Homophobia and the rise of Britain’s religious right
Posted: Wed, 07 Mar 2012 by Adrian Tippetts
With the blaze of publicity at its launch, smooth-talking media spokespeople and petition raising efforts, the campaign against marriage equality by the Coalition For Marriage has been executed with the kind of coordination, discipline and creativity that would make any PR guru envious.
Full marks for 'creativity' apply especially to the campaign's effort to market bigotry to the British public. After all, this is not America, where rabble-raising homophobia, from jeering soldiers on front-line duty to comparing gay unions with bestiality are part and parcel of conservative politics.
To desensitise the public to discrimination, the C4M turns, as George Orwell famously noted, to the euphemism and inflated language in which the dignity of real people in love is extinguished from a debate framed instead in terms of rights for institutions and beliefs. Sympathies are inverted: excluding a whole community becomes 'defending traditional marriage'; loving couples are reduced to a gay 'lobby' or 'agenda' 'redefining marriage for the rest of us'although just how anyone's marriage is devalued, let alone redefined, is never coherently explained.
Assertiveness is the new aggression, where to campaign for equal treatment under the law is 'militant', to stand for equality becomes fringe, and to stand for discrimination becomes 'courageous'. And in this context, the victimhood narrative is being recoded: far from enshrining segregation, Christians like the mild-mannered frontman and former Archbishop George Carey are portrayed as villified for standing for their traditional beliefs.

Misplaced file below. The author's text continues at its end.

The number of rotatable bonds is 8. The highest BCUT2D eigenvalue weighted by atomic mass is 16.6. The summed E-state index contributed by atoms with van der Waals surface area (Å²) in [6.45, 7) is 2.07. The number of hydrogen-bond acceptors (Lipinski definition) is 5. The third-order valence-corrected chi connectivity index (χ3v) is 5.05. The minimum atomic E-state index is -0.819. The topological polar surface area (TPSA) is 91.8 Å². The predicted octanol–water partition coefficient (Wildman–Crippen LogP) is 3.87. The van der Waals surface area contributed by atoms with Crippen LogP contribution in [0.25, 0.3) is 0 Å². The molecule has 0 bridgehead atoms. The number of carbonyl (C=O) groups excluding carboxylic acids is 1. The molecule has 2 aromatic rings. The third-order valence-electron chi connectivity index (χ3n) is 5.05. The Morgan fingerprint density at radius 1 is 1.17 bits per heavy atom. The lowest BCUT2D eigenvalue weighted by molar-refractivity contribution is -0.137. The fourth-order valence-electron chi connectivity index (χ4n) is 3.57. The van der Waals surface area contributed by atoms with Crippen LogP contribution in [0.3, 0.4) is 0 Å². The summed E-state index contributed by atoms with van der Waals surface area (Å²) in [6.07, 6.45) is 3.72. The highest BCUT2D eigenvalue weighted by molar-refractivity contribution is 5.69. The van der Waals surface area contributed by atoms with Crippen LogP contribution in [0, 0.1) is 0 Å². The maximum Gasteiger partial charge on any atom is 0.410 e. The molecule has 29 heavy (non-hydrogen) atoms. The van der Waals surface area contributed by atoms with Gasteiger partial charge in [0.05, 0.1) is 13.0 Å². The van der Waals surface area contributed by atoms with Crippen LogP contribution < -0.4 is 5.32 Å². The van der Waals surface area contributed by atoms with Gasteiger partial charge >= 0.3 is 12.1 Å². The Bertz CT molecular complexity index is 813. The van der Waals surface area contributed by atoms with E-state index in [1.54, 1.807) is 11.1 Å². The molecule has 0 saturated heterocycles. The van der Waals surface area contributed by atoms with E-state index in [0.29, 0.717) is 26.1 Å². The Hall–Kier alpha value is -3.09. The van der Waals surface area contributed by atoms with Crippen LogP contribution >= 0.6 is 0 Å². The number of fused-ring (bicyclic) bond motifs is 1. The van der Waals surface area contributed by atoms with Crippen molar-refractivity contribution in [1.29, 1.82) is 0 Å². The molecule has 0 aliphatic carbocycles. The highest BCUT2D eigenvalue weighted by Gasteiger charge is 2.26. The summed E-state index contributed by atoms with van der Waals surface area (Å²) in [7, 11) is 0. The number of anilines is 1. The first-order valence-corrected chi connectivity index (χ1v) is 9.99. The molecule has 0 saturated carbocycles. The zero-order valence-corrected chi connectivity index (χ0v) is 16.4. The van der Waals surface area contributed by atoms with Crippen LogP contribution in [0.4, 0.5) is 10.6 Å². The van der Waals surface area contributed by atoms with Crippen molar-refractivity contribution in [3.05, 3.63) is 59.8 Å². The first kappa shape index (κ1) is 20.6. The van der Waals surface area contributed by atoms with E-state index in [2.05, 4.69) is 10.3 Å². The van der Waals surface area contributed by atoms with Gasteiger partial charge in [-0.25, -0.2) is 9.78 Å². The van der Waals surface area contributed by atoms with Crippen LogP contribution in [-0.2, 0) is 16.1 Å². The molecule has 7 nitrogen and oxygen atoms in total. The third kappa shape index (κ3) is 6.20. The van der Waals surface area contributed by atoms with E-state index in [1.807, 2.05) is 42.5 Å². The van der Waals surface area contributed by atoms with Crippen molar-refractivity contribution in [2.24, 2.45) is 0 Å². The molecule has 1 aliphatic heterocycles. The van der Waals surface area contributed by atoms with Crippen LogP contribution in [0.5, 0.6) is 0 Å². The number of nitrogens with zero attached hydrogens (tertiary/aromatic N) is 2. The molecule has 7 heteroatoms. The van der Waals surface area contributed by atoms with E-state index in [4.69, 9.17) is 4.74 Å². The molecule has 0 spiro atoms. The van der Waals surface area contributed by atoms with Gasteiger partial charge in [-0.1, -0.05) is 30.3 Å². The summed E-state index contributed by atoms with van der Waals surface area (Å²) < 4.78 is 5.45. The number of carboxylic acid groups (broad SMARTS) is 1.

Two weeks on, though, any pretence to a 'reasoned and courteous debate' promised at the beginning has been dropped. The thinly disguised hatred underpinning this campaign has shot to the surface as clerics and politicians turn to rabble-rousing, scare-mongering rhetoric and insults of the basest kind imaginable. Cardinal Keith O'Brien – a 73 year-old virgin who presumably has no personal experience of heading a family or raising children - denounces gay marriage as a 'grotesque subversion,' to Carey it's 'cultural vandalism'.
And how Cardinal Keith O'Brien finds the nerve to express concern for children who are being 'deprived of a mother and a father', when his own organisation is mired in law suits and police investigations for sheltering child rapists on a global scale is a mystery.
There is something rather more sinister about concerns over the welfare of children 'deprived of a mother and father.' Of course, all children have mothers and fathers. If you take this railing against same-sex marriage and adoption to its logical consequences, what O'Brien really wants to say, but for PR purposes can't, is that it would be better for children not to exist in the first place, rather than having been brought up by same-sex couples. Thankfully, O'Brien's 'Jan Moir' moment is facing a wave of condemnation.
But his comments are generally quite mild when compared with the views and campaigns of the Coalition's sponsors and signatories. Scratch just beneath the surface, and we find ambitions, beliefs and rhetoric as extreme as anything seen in American Bible-thumping fanatics. Don't be fooled by any claim to be a mix of religious and non-religious organisations, or a campaign just about the term 'marriage'.
But just who the Coalition are, beyond a list of over 130 core signatories, is not entirely clear, as Guardian columnist and science author Ben Goldacre has discovered.
However, thanks to blogger Stu2308 at MediaFrenzy, we find links with a number of religious lobby groups. Board members of Coalition for Marriage Limited are prominent members of the Christian Institute, CARE, Family and Youth Concern and Christian Concern. Of these, the Coalition's links with the Christian Institute are particularly close. Coalition for Marriage Limited is registered to the Institute's Newcastle-upon-Tyne premises; its website is registered to the Institute's office manager, John Errington, and the Institute's co-founder, Colin Hart, is a Coalition spokesman.